On returning to power a couple of years ago the Kirchnerites, who evidently take their own propaganda very seriously indeed, imagined that without Macri the economy would immediately start growing fast enough for it to leave all its many problems behind. They would achieve this by filling the pockets of poorer folk with freshly printed banknotes so they could go out and consume, which would help local manufacturers and tradesmen who would have no need to increase prices. Even before the Covid pandemic arrived, it was clear that the possibility of such a policy working was about zero. To make matters worse, thanks to their unlovely reputation the Kirchnerites scared away the investors that Argentina desperately needed to attract, which is why many businessmen, accompanied by droves of enterprising young people, have decided they would be well advised to hotfoot it either to Uruguay or, if so inclined, to places like Miami. Their departure has made the country’s outlook even gloomier than it was before.
After playing a leading role in politics for 20 years, it would seem that the Kirchnerite version of Peronism is finally on the way out. The consensus is that this is what the results of the recent parliamentary elections told us. For understandable reasons, Kirchnerite politicians – starting with their den mother Cristina Fernández de Kirchner who has been plausibly charged with crimes that, if they finally do get through the country’s slow-motion judicial system, could put her and her son Máximo behind bars or send them both into exile – reacted with dismay to their defeat. Though less ostentatiously, so too did many opposition leaders who, to their alarm, suddenly found themselves expected to provide solutions for Argentina’ economic woes.
This was not because Cristina had just come up with a strange new doctrine according to which the opposition should take full responsibility for dealing with problems she accused them of causing, but because they knew they could soon be back in government. For many of them, it is a frightening prospect. While it is easy for opposition leaders to criticise the Kirchnerites for their handling of the economy and a great many other things, coming clean about what they themselves would do to rein in inflation, reduce public spending and give farmers and others incentives to produce more is far more difficult because, for a time, it would mean taking money from people who are already terribly hard up and, in effect, handing it others who are relatively better off.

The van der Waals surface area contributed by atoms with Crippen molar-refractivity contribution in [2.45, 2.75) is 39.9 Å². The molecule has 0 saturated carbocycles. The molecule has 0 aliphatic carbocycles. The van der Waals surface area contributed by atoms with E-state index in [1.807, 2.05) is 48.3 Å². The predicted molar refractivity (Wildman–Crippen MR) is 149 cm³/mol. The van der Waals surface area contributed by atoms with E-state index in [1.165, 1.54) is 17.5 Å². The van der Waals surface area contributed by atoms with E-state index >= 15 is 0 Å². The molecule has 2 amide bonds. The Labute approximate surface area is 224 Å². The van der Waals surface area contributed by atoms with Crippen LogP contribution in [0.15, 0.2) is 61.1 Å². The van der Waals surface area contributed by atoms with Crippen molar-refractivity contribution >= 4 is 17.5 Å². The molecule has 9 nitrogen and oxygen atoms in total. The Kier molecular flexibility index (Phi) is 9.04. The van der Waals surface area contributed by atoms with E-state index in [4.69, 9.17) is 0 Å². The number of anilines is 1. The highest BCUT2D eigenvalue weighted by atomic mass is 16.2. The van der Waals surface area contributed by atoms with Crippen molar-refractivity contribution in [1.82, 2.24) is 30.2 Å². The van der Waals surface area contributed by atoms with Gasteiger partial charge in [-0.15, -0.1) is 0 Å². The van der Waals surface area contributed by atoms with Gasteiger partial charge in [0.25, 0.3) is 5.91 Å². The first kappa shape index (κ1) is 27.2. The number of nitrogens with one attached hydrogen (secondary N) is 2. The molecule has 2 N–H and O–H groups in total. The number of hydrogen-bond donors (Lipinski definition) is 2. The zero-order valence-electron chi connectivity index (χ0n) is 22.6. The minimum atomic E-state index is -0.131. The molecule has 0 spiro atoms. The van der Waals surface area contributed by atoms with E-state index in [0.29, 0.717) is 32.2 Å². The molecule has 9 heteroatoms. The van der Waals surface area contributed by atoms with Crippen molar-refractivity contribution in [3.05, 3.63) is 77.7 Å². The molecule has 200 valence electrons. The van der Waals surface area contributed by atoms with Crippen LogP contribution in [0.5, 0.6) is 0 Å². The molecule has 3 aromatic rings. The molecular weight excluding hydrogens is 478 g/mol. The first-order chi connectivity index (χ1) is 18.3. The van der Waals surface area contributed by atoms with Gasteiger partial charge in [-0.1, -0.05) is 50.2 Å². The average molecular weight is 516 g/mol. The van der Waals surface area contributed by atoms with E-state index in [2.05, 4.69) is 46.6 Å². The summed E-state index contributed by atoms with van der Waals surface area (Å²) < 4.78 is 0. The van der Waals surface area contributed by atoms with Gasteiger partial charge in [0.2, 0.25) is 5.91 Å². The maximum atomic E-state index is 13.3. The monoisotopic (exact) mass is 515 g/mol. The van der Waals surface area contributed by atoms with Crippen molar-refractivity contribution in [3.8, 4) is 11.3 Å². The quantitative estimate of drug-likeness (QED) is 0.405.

In some countries in some circumstances, such as those of Japan and Germany in the aftermath of World War II, most people may be willing to resign themselves to such a manifestly unfair policy because the alternatives looked even grimmer, but Argentina’s disastrous condition is not the result of defeat in a world-shaking conflict but of the ruling class’s fondness for the apparently painless quick fix, a preference which is shared by the Radicals who would like to take over Juntos por el Cambio. As the IMF well knows, for a future government to press on with a genuinely realistic economic programme of the kind most outsiders think Argentina needs, it would have to be explicitly supported by much of the political establishment, but neither the opposition nor the assortment of groups currently in power has any appetite for drastic measures. On the contrary, the leaders of both coalitions are doing whatever they can to make their enemies pay most of the steep “political costs” of whatever is eventually done, thereby creating a power vacuum which, sooner or later, the market will fill.